Who says lawyers are lacking in sensual appetites?
Perhaps every lawyer should be required to take a class in poetry. I'm always a bit taken aback when I read something beautifully constructed by a lawyer (no, I'm not talking about an airtight stock purchase agreement).
Retired Debevoise & Plimpton partner (and acclaimed novelist) Louis Begley wrote a lyrical essay recently celebrating love and eroticism in old age in The New York Times. It's a little tribute to his wife (I assume) simply called "Old Love." It's quite lovely—in fact, much too lovely for me to summarize—so please read it yourself.
Speaking of Fifty Shades of Grey. So sorry to go from the sublime to the absurd, but a little bird tells me that E.L. James's best-selling trilogy about sexual submission is still a hot topic with female lawyers at some big firms. Several lawyers I know are putting it on their "must-read" list for the remaining weeks of summer.
Personally, I don't see why anyone—much less women lawyers—with precious little free time would spend it on devouring clumsily written (according to critics) porn in which a young woman willingly submits to spankings, whippings, etc., at the hands of a cold but handsome and rich man. I mean, I can sort of understand it if the novel places the woman in the dominant role.
Alas, I finally stumbled on the answer why so many accomplished women seem drawn to the book (no, it's not because the male protagonist insists that the woman sign a nondisclosure agreement about the S&M!). Working women want to be submissive because they are simply tired and want a little attention, theorized a "Harvard-educated" phone dominatrix who works under the name Jennifer Hunter (rather mundane sounding, no?), reports The New York Times's Maureen Dowd. Submission is alluring, Hunter told Dowd, because the only thing the woman needs to do "is relax and enjoy the ride while delicious sexual acts are visited upon her."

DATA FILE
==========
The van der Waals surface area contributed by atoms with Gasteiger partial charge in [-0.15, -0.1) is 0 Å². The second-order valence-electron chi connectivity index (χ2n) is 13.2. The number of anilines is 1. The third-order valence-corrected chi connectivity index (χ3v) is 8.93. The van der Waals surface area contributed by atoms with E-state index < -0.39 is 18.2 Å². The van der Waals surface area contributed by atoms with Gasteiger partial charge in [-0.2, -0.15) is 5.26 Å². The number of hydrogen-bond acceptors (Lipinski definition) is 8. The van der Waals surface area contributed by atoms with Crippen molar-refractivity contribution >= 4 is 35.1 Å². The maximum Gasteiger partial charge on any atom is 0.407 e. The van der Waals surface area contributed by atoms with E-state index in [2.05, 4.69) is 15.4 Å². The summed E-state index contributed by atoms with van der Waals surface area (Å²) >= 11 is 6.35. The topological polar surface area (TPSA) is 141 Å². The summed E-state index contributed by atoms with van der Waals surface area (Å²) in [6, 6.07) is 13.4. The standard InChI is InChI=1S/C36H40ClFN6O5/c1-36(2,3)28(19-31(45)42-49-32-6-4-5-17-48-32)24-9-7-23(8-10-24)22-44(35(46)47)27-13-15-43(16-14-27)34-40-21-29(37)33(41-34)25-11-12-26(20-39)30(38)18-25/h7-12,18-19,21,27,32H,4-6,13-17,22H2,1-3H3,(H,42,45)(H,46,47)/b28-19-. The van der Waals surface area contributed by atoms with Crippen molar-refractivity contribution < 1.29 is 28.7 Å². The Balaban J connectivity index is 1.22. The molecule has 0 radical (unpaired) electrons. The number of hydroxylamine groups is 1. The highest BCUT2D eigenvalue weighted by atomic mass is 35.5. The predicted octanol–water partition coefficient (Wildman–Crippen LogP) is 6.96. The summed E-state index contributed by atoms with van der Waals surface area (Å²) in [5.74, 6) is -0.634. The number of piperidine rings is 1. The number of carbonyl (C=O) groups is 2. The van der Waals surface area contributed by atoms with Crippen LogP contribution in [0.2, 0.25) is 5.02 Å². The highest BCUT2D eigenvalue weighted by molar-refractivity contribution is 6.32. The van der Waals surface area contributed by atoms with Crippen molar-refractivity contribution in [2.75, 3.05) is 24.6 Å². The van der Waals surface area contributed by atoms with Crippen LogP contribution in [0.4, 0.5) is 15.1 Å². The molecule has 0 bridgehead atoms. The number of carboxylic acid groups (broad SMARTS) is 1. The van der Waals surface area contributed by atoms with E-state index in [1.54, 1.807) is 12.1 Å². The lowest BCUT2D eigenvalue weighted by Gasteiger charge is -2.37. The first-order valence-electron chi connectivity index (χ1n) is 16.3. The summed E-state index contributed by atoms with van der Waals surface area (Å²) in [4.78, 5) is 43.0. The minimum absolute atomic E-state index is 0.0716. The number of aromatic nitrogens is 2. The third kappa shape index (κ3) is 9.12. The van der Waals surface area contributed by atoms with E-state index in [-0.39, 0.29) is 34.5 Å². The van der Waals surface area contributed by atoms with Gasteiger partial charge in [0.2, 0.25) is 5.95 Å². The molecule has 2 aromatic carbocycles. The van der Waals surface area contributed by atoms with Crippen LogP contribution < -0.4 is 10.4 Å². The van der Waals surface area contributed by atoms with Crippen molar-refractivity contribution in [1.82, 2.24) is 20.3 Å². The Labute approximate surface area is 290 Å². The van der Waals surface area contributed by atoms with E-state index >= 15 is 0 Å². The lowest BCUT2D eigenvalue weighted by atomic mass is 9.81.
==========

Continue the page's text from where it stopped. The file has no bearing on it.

Hunter gave Dowd a rather romanticized version of female submission:
She’s the star of the proceedings. Someone is ministering to her needs for a change. Master is choreographing all the action. The book seems to have resonated with so many women because, after a long day of managing employees, making all the decisions, and looking after children, a woman might be exhausted about being in charge and long to surrender control.
So ambitious women like the book because they are sick and tired of juggling—all that pressure trying to balance work and home. No wonder Fifty Shades of Grey is called "mommy porn."
Now, that sounds enticing.
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